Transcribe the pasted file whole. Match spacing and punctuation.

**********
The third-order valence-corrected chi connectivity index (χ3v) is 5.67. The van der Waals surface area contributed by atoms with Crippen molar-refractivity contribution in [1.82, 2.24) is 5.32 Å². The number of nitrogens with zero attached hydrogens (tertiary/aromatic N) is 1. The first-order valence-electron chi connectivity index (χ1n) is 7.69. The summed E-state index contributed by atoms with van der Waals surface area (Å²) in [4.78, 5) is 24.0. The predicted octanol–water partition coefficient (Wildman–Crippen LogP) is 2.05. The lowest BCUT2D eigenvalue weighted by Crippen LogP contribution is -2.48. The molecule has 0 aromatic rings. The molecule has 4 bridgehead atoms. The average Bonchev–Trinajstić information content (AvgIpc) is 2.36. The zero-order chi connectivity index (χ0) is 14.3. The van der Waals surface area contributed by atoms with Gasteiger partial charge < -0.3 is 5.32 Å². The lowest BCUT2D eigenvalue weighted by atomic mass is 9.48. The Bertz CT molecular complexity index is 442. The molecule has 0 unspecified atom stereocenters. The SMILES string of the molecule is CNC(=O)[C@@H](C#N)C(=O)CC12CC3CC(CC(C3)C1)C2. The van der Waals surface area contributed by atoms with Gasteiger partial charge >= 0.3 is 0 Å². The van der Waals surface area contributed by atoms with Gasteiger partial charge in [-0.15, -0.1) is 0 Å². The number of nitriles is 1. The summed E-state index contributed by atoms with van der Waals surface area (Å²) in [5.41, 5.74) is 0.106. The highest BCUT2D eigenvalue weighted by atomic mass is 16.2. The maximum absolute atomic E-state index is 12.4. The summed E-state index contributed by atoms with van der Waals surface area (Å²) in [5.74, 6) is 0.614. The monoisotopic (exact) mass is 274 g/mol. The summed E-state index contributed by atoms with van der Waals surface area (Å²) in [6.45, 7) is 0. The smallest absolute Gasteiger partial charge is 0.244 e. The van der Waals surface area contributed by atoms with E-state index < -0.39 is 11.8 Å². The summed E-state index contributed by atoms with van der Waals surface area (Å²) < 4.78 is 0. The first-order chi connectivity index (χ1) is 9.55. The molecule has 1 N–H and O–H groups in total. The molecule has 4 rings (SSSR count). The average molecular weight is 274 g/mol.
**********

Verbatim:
The third-order valence-corrected chi connectivity index (χ3v) is 5.67. The van der Waals surface area contributed by atoms with Crippen molar-refractivity contribution in [1.82, 2.24) is 5.32 Å². The number of nitrogens with zero attached hydrogens (tertiary/aromatic N) is 1. The first-order valence-electron chi connectivity index (χ1n) is 7.69. The summed E-state index contributed by atoms with van der Waals surface area (Å²) in [4.78, 5) is 24.0. The predicted octanol–water partition coefficient (Wildman–Crippen LogP) is 2.05. The lowest BCUT2D eigenvalue weighted by Crippen LogP contribution is -2.48. The molecule has 0 aromatic rings. The molecule has 4 bridgehead atoms. The average Bonchev–Trinajstić information content (AvgIpc) is 2.36. The zero-order chi connectivity index (χ0) is 14.3. The van der Waals surface area contributed by atoms with Gasteiger partial charge < -0.3 is 5.32 Å². The lowest BCUT2D eigenvalue weighted by atomic mass is 9.48. The Bertz CT molecular complexity index is 442. The molecule has 0 unspecified atom stereocenters. The SMILES string of the molecule is CNC(=O)[C@@H](C#N)C(=O)CC12CC3CC(CC(C3)C1)C2. The van der Waals surface area contributed by atoms with Gasteiger partial charge >= 0.3 is 0 Å². The van der Waals surface area contributed by atoms with Gasteiger partial charge in [-0.15, -0.1) is 0 Å². The number of nitriles is 1. The summed E-state index contributed by atoms with van der Waals surface area (Å²) in [5.41, 5.74) is 0.106. The highest BCUT2D eigenvalue weighted by atomic mass is 16.2. The maximum absolute atomic E-state index is 12.4. The summed E-state index contributed by atoms with van der Waals surface area (Å²) in [5.74, 6) is 0.614. The monoisotopic (exact) mass is 274 g/mol. The summed E-state index contributed by atoms with van der Waals surface area (Å²) in [6.45, 7) is 0. The smallest absolute Gasteiger partial charge is 0.244 e. The van der Waals surface area contributed by atoms with E-state index < -0.39 is 11.8 Å². The summed E-state index contributed by atoms with van der Waals surface area (Å²) < 4.78 is 0. The first-order chi connectivity index (χ1) is 9.55. The molecule has 1 N–H and O–H groups in total. The molecule has 4 rings (SSSR count). The average molecular weight is 274 g/mol.